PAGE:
Kuding tea


Healthy herbs, rooibos, honeybush, decaf tea, and yerba mate.

Re: Kuding tea

Postby kaminix » Jan 15th, '11, 10:10

Marco wrote:Keep in mind that we all consist about 2/3 of water. :)

And the herbal medicine has a tradition of thousands of years - not only in Asia but all over the world and in every culture.
And homeopathy works with concentrations far below 1%.

The saponins seem to have very positive health effects - but I do not know much more.

The argument of homeopathy is not very convincing. :p

I don't mind herbal medicine as long as there's proof, in fact I believe most modern medicine is based on herbal medicines which have been known to work and then synthesised. For example I have no problems accepting that oranges could cure (the extremely rare condition) vitamin C deficiency. :-)
User avatar
kaminix
 
Posts: 32
Joined: Aug 1st, '1
Location: Sweden

Re: Kuding tea

Postby Chip » Jan 15th, '11, 10:48

Heh, sounds interesting ... just throw a leaf or two in and go ...

If the opp ever arises to try it, I would. :mrgreen:
User avatar
Chip
Mod/Admin
 
Posts: 22178
Joined: Apr 22nd, '
Location: Back in the TeaCave atop Mt. Fuji

Re: Kuding tea

Postby Marco » Jan 15th, '11, 11:10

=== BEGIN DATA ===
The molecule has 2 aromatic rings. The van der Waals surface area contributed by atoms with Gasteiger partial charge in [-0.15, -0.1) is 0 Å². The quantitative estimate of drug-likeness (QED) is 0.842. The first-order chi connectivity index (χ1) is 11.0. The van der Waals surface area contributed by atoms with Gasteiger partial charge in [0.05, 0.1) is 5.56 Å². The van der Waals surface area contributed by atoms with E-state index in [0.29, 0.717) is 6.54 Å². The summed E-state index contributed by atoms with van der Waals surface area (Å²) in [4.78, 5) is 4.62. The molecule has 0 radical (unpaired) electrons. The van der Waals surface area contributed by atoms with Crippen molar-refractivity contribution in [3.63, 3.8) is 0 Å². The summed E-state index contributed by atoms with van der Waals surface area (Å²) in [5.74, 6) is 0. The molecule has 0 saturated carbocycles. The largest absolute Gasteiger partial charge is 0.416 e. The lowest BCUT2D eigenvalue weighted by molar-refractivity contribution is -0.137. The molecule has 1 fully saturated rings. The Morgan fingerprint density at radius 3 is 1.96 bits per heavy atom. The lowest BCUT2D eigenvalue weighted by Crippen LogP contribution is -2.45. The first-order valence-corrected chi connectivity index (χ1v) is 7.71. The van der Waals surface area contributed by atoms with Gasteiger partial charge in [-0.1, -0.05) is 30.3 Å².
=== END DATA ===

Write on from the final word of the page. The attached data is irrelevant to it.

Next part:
kaminix wrote:
Marco wrote:Keep in mind that we all consist about 2/3 of water. :)

And the herbal medicine has a tradition of thousands of years - not only in Asia but all over the world and in every culture.
And homeopathy works with concentrations far below 1%.

The saponins seem to have very positive health effects - but I do not know much more.

The argument of homeopathy is not very convincing. :p

I don't mind herbal medicine as long as there's proof, in fact I believe most modern medicine is based on herbal medicines which have been known to work and then synthesised. For example I have no problems accepting that oranges could cure (the extremely rare condition) vitamin C deficiency. :-)


Oh some strict believer in science. :)
I am an engineer and I am a very sceptic person. I learned to believe nothing what I did not verify first.
But nowadays I believe that there is more than we can imagine of.
And science is not able yet to do the prove.

But fact is that saponins and their effects are not investigated enough.

Chip wrote:Heh, sounds interesting ... just throw a leaf or two in and go ...

If the opp ever arises to try it, I would. :mrgreen: